"The one performing this is the Holy Spirit. The Holy Spirit comes when we ask for him, when we give praise to him. As we make sacrifices, we put aside ourselves. This makes us protagonists with the Bishops at the Synod."
He asked them to pray for him, for the Bishop and for all his priests, promising to pray for them as well.
The Nuncio’s next stop was École St. Anne School, where a group of children were waiting to welcome him to their school. A meeting between four Catholic school divisions in Saskatchewan, including Lloydminster, Saskatoon, North Battleford and Prince Albert, took place in the newly built school's gym.
Welcoming him to the meeting were Lorel Trumier, Director of Education for the Prince Albert Catholic School Division (PACSD) and George Bolduc, president of the Saskatchewan Catholic School Boards Association (SCSBA) and chairperson of PACSD. Students from the school's Glee Club performed a song for the conference.
Representatives from each school division made a presentation describing their population demographics, as well as the changing family structures and dynamics that challenged them as they strove to engage families in their communities. One representative brought up a question that helped them to keep focused and to keep their mission alive: “Are we making a school for Catholics or a Catholic school?”
Agreeing that problems arising today are not those of ten years ago, the Nuncio encouraged each of the divisions to turn to Jesus to help them with the problems of today, assuring them of his continued support. He expressed gratitude in the name of Pope Francis.
He recalled a story he had heard about Pope John Paul I, who, in encouraging professors in a new year of school, asked if they knew what was needed to teach math to a child. The teachers came up with many good ideas. However, he said, "To be able to teach math to a pupil, they simply needed to know mathematics and Peter."
Archbishop Bonazzi asked the representatives what characteristics made up a Catholic school. He explained that an essential characteristic was the love with which the teacher teaches to the student.
"It is the wish of the Holy Father to teach the same love and esteem to the young people that the student will feel that we know them and love them. How I am as a professor is more important than what I do. What I am as a professor, it is more. What makes me the real Luigi Bonazzi? It is Christ entering me and making me the example. We teach as we walk around the school; they learn from us.”
He affirmed that he supported them in their mission as directors, principals, vice principals and board members.
The Nuncio then blessed the school's Bible and a rosary for each guest, which student greeters handed out at the end of the meeting. He presented a special Vatican coin to Ken Loehndorf, Executive Director for the SCSBA, thanking him for his work in and for Catholic schools in Saskatchewan.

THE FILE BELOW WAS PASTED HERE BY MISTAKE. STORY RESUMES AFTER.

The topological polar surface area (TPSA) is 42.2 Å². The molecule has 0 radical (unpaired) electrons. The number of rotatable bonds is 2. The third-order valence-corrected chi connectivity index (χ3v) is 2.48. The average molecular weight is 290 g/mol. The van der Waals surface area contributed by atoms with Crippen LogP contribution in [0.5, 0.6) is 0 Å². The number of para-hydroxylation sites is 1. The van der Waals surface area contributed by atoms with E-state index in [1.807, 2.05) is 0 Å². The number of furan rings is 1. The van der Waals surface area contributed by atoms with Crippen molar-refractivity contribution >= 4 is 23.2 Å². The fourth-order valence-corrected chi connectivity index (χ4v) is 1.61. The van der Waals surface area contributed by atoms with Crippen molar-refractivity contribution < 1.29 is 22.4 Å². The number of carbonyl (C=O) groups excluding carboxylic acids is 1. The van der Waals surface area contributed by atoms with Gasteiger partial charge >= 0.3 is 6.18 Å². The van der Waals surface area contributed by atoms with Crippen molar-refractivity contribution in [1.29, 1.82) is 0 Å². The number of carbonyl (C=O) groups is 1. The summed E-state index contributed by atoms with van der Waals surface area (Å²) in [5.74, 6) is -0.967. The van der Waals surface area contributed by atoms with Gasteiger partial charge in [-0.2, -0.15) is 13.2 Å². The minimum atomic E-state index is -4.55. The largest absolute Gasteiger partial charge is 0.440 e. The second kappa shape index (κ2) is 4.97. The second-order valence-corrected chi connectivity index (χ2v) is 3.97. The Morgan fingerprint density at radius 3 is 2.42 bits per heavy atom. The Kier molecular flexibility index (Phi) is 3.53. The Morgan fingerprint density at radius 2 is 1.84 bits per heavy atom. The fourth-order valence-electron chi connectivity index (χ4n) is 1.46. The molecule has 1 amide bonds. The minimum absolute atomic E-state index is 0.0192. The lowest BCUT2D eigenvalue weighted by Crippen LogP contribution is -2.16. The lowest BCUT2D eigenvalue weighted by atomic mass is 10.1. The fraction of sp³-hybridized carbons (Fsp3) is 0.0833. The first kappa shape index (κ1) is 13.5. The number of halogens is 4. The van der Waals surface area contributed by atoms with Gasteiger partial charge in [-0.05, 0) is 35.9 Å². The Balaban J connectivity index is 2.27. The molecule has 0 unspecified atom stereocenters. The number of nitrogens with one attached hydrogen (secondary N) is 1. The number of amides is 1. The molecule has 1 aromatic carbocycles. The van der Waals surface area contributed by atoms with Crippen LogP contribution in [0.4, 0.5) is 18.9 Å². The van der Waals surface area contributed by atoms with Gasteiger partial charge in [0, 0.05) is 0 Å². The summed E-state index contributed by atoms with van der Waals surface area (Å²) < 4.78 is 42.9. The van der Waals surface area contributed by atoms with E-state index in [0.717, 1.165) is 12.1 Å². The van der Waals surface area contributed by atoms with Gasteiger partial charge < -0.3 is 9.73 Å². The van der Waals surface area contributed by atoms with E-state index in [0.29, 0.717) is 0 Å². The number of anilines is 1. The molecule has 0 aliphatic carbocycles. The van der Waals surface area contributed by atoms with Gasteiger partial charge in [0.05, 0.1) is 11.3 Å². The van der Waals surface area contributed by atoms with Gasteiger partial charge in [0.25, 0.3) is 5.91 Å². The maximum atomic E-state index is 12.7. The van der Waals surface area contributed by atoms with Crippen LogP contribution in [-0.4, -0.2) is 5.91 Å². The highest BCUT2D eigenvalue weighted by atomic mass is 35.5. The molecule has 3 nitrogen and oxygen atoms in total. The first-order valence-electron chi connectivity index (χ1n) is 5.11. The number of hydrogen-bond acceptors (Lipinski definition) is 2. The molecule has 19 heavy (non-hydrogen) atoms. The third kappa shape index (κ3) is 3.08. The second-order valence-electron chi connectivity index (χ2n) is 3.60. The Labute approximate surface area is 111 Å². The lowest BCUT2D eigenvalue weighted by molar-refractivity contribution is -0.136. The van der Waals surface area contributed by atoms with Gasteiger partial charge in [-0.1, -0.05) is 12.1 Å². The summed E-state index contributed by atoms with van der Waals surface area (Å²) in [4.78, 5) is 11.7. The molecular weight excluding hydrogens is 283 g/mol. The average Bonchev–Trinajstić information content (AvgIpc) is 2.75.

Later that evening, a mass at Sacred Heart Cathedral in Prince Albert was packed full. The large choir included many youth from St. Mary High School .
During his homily, Nuncio Luigi Bonazzi spoke about Jesus, the Good Samaritan. "When we turn to Jesus, he frees us with his charity. My life is like the Good Samaritan. Who has shown more mercy? Mercy is the very foundation the church lies on. Nothing in our mission and witness can be lacking in mercy; it must show the mercy of the Good Samaritan."
He said Jesus took an interest in the man on the road, abandoned himself and put his needs aside, united his life with ours until he died for us. He expressed how important it is that the church has this attitude so that Reconciliation may continue to grow.
"Pope Francis may come to Canada to show gratitude. Jesus says, 'Go and do likewise.’ My life is constantly accompanied by the good true Samaritan who is Jesus, acting as the Good Samaritan with each one of us, and in turn asking us to be the Samaritan to everyone. It is at the end of the parable that Jesus asked who has shown more mercy."
He also spoke of the new jubilee year, the Year of Mercy, which begins on this year's Catholic feast of the Immaculate Conception on December 8.
“‘Mercy is the very foundation of the Church’s life,’" he quoted from Pope Francis's encyclical. "All of her pastoral activity should be caught up in the tenderness she makes present to believers; nothing in her preaching and in her witness to the world can be lacking in mercy. Everything the church does should be to show mercy of the Good Samaritan."